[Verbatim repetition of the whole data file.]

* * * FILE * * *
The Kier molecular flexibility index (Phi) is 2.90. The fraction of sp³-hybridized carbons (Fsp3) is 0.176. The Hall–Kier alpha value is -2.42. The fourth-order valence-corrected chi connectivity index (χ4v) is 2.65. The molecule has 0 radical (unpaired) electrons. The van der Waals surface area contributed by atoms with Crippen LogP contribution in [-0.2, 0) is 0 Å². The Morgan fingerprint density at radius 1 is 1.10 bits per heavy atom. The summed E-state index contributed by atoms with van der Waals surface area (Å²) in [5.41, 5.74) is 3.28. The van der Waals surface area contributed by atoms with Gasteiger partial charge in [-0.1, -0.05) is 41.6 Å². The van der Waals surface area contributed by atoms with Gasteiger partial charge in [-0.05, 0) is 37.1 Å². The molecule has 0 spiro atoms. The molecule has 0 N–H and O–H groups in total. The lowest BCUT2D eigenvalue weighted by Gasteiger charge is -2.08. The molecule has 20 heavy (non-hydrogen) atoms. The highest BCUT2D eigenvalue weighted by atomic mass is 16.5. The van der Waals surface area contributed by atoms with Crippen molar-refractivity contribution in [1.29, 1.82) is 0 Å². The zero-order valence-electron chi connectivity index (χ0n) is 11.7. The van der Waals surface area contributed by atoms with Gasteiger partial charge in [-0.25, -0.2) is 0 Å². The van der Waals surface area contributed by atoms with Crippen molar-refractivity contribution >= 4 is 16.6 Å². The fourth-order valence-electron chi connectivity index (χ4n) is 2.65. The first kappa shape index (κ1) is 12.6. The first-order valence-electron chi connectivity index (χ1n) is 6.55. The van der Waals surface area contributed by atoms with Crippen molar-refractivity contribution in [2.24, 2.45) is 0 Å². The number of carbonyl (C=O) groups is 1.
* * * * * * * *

The Kier molecular flexibility index (Phi) is 2.90. The fraction of sp³-hybridized carbons (Fsp3) is 0.176. The Hall–Kier alpha value is -2.42. The fourth-order valence-corrected chi connectivity index (χ4v) is 2.65. The molecule has 0 radical (unpaired) electrons. The van der Waals surface area contributed by atoms with Crippen LogP contribution in [-0.2, 0) is 0 Å². The Morgan fingerprint density at radius 1 is 1.10 bits per heavy atom. The summed E-state index contributed by atoms with van der Waals surface area (Å²) in [5.41, 5.74) is 3.28. The van der Waals surface area contributed by atoms with Gasteiger partial charge in [-0.1, -0.05) is 41.6 Å². The van der Waals surface area contributed by atoms with Gasteiger partial charge in [-0.05, 0) is 37.1 Å². The molecule has 0 spiro atoms. The molecule has 0 N–H and O–H groups in total. The lowest BCUT2D eigenvalue weighted by Gasteiger charge is -2.08. The molecule has 20 heavy (non-hydrogen) atoms. The highest BCUT2D eigenvalue weighted by atomic mass is 16.5. The van der Waals surface area contributed by atoms with Crippen molar-refractivity contribution in [1.29, 1.82) is 0 Å². The zero-order valence-electron chi connectivity index (χ0n) is 11.7. The van der Waals surface area contributed by atoms with Gasteiger partial charge in [-0.25, -0.2) is 0 Å². The van der Waals surface area contributed by atoms with Crippen molar-refractivity contribution >= 4 is 16.6 Å². The fourth-order valence-electron chi connectivity index (χ4n) is 2.65. The first kappa shape index (κ1) is 12.6. The first-order valence-electron chi connectivity index (χ1n) is 6.55. The van der Waals surface area contributed by atoms with Crippen molar-refractivity contribution in [2.24, 2.45) is 0 Å². The number of carbonyl (C=O) groups is 1.